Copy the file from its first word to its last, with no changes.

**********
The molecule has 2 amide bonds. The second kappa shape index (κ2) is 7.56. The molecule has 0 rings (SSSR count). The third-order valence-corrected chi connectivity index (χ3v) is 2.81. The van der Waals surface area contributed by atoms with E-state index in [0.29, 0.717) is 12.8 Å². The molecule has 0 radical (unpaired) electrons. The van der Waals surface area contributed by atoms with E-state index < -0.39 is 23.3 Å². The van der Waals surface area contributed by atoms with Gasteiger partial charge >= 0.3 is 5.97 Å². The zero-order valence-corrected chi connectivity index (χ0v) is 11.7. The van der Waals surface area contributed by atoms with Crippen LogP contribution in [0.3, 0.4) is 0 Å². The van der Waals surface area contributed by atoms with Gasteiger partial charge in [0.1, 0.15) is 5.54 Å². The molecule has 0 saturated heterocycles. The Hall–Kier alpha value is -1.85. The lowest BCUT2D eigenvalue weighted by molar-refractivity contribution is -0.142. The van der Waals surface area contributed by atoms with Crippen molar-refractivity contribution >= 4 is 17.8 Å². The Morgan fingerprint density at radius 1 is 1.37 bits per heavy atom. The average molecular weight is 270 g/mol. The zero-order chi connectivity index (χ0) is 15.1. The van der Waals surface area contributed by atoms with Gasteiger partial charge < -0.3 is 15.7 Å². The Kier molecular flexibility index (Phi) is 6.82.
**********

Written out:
The molecule has 2 amide bonds. The second kappa shape index (κ2) is 7.56. The molecule has 0 rings (SSSR count). The third-order valence-corrected chi connectivity index (χ3v) is 2.81. The van der Waals surface area contributed by atoms with E-state index in [0.29, 0.717) is 12.8 Å². The molecule has 0 radical (unpaired) electrons. The van der Waals surface area contributed by atoms with E-state index < -0.39 is 23.3 Å². The van der Waals surface area contributed by atoms with Gasteiger partial charge >= 0.3 is 5.97 Å². The zero-order valence-corrected chi connectivity index (χ0v) is 11.7. The van der Waals surface area contributed by atoms with Crippen LogP contribution in [0.3, 0.4) is 0 Å². The van der Waals surface area contributed by atoms with Gasteiger partial charge in [0.1, 0.15) is 5.54 Å². The molecule has 0 saturated heterocycles. The Hall–Kier alpha value is -1.85. The lowest BCUT2D eigenvalue weighted by molar-refractivity contribution is -0.142. The van der Waals surface area contributed by atoms with Crippen molar-refractivity contribution >= 4 is 17.8 Å². The Morgan fingerprint density at radius 1 is 1.37 bits per heavy atom. The average molecular weight is 270 g/mol. The zero-order chi connectivity index (χ0) is 15.1. The van der Waals surface area contributed by atoms with Gasteiger partial charge < -0.3 is 15.7 Å². The Kier molecular flexibility index (Phi) is 6.82.